All About Beer Magazine - Volume 29, Issue 1
March 1, 2008 By

Like wine, many beers’ underlying aromas and tastes are both influenced and complemented by the vessel in which they are served. This goes beyond visual appeal—although a well-poured beer in a sparkling glass certainly sharpens your anticipation of that first sip. The shape and construction of the glass are meant to enhance aroma and flavor, and maintain the beer’s optimal temperature, with different glass styles to suit the desired qualities of different beer styles.

While glassware options are numerous—Belgian brewers, for example, are renowned for producing a specific glass for each type of beer—certain styles are reasonably versatile. So, if you want to enjoy your beer the way the brewer intended, there are a few key styles of glassware that you should stock in your home bar.


A delicate shape, for a style of beer with matching character. In the same manner that a champagne flute permits bubbles to rise through a narrow space, releasing carbonation and aroma gradually, the tall, slim pilsner glass allows the sustained stream of bubbles. The narrow glass also facilitates a tall head that helps the drinker to appreciate the characteristic hop notes. Pilsner drinkers look for “Brussels lace”—a lattice tracing of foam on the emptying glass.

Imperial Pint

For classic English ales, this 20-ounce Imperial pint has a perfectly flared head that allows the drinker to enjoy the full bouquet of aromas … and the satisfaction of knowing they’ve been poured a fair drink, thanks to that handy fill line. (The standard American pint is a poor 16 ounces.) The wide mouth allows for a slight cap of foam, appropriate to the lightly-carbonated ales. The nonic style, with a bulge three-quarters of the way up the glass, is a graceful alternative to the straight-sided shaker glass. Alternatively, a dimpled pint mug keeps the heat of your hand from warming the beer.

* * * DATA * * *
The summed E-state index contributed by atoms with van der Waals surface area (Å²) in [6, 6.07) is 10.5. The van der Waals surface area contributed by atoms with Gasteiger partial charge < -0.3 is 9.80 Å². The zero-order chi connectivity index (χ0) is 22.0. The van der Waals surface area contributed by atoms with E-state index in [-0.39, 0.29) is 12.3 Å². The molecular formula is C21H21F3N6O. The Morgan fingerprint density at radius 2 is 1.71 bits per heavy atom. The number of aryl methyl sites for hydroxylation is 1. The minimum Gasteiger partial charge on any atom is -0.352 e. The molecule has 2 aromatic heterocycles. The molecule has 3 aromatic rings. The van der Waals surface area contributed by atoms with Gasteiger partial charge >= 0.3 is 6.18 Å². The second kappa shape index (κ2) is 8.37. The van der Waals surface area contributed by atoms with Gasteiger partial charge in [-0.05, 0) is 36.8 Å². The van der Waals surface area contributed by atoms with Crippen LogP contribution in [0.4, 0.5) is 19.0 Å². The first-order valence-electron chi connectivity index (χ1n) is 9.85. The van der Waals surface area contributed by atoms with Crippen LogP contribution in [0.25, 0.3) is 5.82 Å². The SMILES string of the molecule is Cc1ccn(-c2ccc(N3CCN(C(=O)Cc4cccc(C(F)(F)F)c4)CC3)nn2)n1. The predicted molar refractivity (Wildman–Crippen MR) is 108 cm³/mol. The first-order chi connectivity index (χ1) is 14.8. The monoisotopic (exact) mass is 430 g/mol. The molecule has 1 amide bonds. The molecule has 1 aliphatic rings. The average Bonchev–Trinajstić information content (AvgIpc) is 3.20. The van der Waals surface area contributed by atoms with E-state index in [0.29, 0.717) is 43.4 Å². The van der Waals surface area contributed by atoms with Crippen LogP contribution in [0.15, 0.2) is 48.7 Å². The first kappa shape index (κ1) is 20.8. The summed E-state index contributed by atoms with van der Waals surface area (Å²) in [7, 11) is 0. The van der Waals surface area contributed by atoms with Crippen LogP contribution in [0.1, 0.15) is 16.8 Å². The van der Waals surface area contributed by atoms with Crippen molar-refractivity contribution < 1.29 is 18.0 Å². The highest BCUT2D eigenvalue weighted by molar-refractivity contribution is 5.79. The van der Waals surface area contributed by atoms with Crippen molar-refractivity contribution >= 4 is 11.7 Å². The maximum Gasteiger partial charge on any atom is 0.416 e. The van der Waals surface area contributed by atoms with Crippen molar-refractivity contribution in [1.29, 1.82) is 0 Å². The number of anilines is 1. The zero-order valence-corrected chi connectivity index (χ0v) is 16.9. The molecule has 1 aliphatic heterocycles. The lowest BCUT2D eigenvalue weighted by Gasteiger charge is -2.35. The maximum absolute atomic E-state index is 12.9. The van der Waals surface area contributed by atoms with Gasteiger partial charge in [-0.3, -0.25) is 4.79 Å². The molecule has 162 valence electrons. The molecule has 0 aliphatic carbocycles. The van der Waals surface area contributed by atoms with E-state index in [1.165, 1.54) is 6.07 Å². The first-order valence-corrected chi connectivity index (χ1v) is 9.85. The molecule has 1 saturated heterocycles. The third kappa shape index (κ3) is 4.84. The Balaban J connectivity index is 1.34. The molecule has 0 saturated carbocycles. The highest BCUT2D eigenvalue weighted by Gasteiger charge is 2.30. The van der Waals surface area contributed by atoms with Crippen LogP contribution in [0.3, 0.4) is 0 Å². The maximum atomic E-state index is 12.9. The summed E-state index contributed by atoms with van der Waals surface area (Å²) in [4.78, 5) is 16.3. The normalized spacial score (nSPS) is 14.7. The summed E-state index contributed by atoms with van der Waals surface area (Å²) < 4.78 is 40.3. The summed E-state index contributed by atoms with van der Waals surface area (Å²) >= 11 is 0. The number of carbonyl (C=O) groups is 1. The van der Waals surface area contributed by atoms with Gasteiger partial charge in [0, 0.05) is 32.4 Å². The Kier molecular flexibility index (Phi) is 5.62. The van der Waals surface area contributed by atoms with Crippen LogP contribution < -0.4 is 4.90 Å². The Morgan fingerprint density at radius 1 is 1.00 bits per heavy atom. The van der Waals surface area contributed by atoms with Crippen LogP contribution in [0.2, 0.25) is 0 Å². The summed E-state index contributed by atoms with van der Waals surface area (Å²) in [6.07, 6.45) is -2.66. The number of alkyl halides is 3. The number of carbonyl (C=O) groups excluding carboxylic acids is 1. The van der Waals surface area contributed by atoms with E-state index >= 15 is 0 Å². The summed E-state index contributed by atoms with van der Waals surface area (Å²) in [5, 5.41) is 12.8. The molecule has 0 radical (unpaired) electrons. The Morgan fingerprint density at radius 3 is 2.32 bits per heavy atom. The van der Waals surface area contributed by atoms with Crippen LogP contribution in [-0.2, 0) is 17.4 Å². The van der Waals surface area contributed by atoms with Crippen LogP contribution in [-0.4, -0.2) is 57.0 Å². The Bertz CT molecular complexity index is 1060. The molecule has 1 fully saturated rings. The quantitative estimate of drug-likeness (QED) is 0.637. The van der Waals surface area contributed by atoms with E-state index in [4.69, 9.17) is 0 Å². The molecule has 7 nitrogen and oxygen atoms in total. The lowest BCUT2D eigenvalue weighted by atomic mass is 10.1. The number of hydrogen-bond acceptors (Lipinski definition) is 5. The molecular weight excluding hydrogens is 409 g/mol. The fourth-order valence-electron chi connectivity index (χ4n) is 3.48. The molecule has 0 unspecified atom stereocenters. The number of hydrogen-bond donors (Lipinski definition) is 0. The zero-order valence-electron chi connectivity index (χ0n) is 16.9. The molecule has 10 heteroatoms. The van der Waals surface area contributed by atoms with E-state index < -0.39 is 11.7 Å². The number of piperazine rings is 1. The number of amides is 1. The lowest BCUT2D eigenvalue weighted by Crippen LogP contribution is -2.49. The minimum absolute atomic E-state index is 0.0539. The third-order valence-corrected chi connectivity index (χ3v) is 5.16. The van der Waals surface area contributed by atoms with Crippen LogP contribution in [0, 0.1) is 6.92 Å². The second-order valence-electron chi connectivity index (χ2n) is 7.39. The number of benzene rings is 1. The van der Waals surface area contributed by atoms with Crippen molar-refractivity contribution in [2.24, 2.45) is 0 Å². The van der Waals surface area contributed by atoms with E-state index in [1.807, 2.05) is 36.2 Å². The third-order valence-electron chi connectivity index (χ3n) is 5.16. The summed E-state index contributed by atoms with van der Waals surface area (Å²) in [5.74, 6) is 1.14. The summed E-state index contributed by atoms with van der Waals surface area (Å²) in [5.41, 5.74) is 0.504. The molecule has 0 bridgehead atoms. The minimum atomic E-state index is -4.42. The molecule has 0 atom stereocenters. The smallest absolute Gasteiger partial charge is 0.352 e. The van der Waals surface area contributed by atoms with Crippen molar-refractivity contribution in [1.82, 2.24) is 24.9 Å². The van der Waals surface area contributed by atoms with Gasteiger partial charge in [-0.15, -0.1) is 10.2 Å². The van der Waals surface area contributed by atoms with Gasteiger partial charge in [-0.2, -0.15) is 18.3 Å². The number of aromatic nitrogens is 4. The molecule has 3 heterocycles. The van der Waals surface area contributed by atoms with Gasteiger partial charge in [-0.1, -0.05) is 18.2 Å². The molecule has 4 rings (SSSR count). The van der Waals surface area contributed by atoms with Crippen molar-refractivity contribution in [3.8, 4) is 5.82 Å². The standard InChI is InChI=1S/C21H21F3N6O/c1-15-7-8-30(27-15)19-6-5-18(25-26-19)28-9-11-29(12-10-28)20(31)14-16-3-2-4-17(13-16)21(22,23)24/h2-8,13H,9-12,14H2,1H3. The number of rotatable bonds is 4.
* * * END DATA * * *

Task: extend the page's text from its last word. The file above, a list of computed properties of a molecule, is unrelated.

Weizen or Wheat Beer Glass

The tall, thin-walled wheat beer glasses could almost double as flower vases. The height captures the huge head that a wheat beer—especially a bottle-conditioned one—can produce. The glass can be topped off with yeast sediment swirled into the final drops in the bottle, or the yeast can be poured into a separate glass for a concentrated dose of Vitamin B.


These weighty Bavarian mugs are the biggest beer glasses for everyday use, presenting a challenge to the servers at Munich’s Oktoberfest, who often carry eight or more at a time. The large size—each mass holds a liter—allows room for a large head on the beer. It also means fewer visits required of the servers. And the thick walls of the glass can withstand the enthusiastic and repeated toasts that are part of any evening in the beer hall.


The footed tulip glass is deeper than it is wide, generally tapering, then flaring slightly at the mouth. The overall shape is perfect for stronger ales and lagers supporting their tall, foamy heads. Exaggerate the profile and the tulip becomes a thistle, with its deeply-bowed top and heavy, bulb-shaped bottom. In the shape of the national flower of Scotland, the thistle glass is a tribute to the Belgian taste for Scottish-style ales.


Given its ecclesiastical overtones, the chalice—a generous bowl atop a sturdy stem—is a logical choice for Belgian Trappist and abbey beers. The wide mouth allows these complex ales to breath; the stately design elevates the occasion. Many of these grand goblets are edged in gold or silver; these chunky glasses are a delight to hold, and some are design icons.

A final note: none of these glasses can do their job unless they are clean, meaning really clean and free from any grease or detergent residues that will kill the head. The term is “beer clean,” meaning a glass that’s not only clean; it’s contained one beer already, which will float away any final traces of impurities.